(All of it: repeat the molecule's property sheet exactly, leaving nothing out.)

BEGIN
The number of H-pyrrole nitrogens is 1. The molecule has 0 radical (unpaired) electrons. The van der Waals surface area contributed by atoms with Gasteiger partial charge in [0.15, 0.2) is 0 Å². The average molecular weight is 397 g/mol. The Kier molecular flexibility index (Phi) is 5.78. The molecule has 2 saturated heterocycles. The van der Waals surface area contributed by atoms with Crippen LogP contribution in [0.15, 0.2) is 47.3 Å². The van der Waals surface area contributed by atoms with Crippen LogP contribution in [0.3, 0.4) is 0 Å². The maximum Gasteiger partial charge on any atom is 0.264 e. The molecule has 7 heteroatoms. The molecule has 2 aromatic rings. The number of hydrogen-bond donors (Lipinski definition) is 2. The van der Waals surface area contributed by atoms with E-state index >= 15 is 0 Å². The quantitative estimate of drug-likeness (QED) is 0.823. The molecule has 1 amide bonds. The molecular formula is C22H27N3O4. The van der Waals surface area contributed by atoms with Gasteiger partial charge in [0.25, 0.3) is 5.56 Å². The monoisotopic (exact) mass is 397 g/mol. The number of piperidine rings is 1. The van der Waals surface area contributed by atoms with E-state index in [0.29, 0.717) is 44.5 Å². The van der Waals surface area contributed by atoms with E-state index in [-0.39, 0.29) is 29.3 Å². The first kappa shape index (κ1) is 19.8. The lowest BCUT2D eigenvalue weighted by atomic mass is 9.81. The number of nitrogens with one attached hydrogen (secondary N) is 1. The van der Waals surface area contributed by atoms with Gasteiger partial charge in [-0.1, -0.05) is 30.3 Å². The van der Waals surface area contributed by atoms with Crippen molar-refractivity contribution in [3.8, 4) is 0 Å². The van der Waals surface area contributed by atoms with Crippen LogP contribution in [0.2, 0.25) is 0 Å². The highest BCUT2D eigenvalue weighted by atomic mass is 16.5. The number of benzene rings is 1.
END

The number of H-pyrrole nitrogens is 1. The molecule has 0 radical (unpaired) electrons. The van der Waals surface area contributed by atoms with Gasteiger partial charge in [0.15, 0.2) is 0 Å². The average molecular weight is 397 g/mol. The Kier molecular flexibility index (Phi) is 5.78. The molecule has 2 saturated heterocycles. The van der Waals surface area contributed by atoms with Crippen LogP contribution in [0.15, 0.2) is 47.3 Å². The van der Waals surface area contributed by atoms with Crippen LogP contribution in [0.3, 0.4) is 0 Å². The maximum Gasteiger partial charge on any atom is 0.264 e. The molecule has 7 heteroatoms. The molecule has 2 aromatic rings. The number of hydrogen-bond donors (Lipinski definition) is 2. The van der Waals surface area contributed by atoms with E-state index >= 15 is 0 Å². The quantitative estimate of drug-likeness (QED) is 0.823. The molecule has 1 amide bonds. The molecular formula is C22H27N3O4. The van der Waals surface area contributed by atoms with Gasteiger partial charge in [0.25, 0.3) is 5.56 Å². The monoisotopic (exact) mass is 397 g/mol. The number of piperidine rings is 1. The van der Waals surface area contributed by atoms with E-state index in [0.29, 0.717) is 44.5 Å². The van der Waals surface area contributed by atoms with E-state index in [-0.39, 0.29) is 29.3 Å². The first kappa shape index (κ1) is 19.8. The lowest BCUT2D eigenvalue weighted by atomic mass is 9.81. The number of nitrogens with one attached hydrogen (secondary N) is 1. The van der Waals surface area contributed by atoms with Gasteiger partial charge in [-0.1, -0.05) is 30.3 Å². The van der Waals surface area contributed by atoms with Crippen molar-refractivity contribution in [3.8, 4) is 0 Å². The van der Waals surface area contributed by atoms with Crippen LogP contribution in [0.2, 0.25) is 0 Å². The highest BCUT2D eigenvalue weighted by atomic mass is 16.5. The number of benzene rings is 1.